Meanwhile, we learned last week that Chelsea Clinton, whose foray into completely amateurish and unprepared professional broadcasting was an utter embarrassment, received $600,000 from NBC for the privilege. Talk about cashing in on parental celebrity! How many Americans see their children get more than a half-million dollars for a job they have no qualifications for whatsoever? How immune from embarrassment and decency does someone have to be to accept such a salary? Did NBC really have to spell it out for Chelsea? Did she really think this was because of her value to NBC in viewers, ad dollars and prestige? If the network suits had said, “We’re paying you about ten times what we should because we’re sucking up to your parents, and expect a quid for this pro” would she have accepted the money then? Obviously yes…especially since her family’s enablers and blind admirers have proved that there is nothing, literally nothing, that they can’t rationalize.

If someone wants to cash in and make money the most important thing in their value system, that’s fine with me,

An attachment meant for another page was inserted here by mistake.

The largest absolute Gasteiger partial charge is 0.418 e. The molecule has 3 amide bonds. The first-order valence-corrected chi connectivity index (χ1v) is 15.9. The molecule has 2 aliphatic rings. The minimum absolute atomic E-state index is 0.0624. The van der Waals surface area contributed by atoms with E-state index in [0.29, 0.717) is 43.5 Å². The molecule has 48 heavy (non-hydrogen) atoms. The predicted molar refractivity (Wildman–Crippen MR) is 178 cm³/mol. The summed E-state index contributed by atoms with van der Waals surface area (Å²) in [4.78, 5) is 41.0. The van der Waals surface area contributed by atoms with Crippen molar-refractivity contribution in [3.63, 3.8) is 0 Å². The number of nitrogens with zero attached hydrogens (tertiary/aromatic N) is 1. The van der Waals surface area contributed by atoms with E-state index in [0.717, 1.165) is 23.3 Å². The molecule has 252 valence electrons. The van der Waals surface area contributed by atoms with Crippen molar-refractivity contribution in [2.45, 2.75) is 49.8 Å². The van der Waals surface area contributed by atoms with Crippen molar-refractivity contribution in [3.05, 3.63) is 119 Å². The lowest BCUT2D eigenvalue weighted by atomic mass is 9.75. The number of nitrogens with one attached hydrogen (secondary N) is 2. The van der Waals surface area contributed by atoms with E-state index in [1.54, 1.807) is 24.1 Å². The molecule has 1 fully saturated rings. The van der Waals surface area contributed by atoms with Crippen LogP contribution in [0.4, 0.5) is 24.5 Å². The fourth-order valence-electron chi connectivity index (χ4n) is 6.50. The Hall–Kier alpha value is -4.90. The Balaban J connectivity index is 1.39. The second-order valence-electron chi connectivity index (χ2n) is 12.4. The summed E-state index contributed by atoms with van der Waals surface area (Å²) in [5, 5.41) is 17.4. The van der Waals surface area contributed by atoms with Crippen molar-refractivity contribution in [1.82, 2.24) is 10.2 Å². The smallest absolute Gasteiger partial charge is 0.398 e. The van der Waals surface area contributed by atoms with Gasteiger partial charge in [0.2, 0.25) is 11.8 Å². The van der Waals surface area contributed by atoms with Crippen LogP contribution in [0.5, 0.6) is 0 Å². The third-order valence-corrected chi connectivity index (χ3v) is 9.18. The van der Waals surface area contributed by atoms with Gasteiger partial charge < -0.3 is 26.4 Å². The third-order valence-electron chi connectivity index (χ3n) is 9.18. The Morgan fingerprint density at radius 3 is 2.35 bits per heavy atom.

• ….as long as they don’t cause societal damage in the balance, as I believe most of the over-paid CEOs do, and
  • ….as long as they don’t pose as a populist, a critic of those greedy opportunists who are exactly like them, and a credible critic of the same corrupt system that nets them in fancy homes and obscene pay-offs to their children.

Like Hillary Clinton.

_________________________

Facts: Politico, CNN, Washington Post 1, 2

 

19 thoughts on “The Irresponsible, Greedy 1% and the Hypocritical, Greedy .01% of the 1% Who Get Away With Attacking Them…That Is, Hillary Clinton

  1. This is like someone who weighs 900 lbs telling someone who weighs 180 lbs that they are WAY to heavy. If no one took it seriously it would be hilarious. (Hilly-arioius?)

  2. This is a knotty problem, and I’m glad I don’t have to solve it. On the one hand, yes the CEO salaries are obscene. On the other hand, I really don’t want the government regulating the salaries of CEO’s either. Free market and all that. What probably should happen is that consumers should express their displeasure by not buying the products of the Uber-paid CEO’s companies. Unfortunately, in this day and age, that probably isn’t going to happen.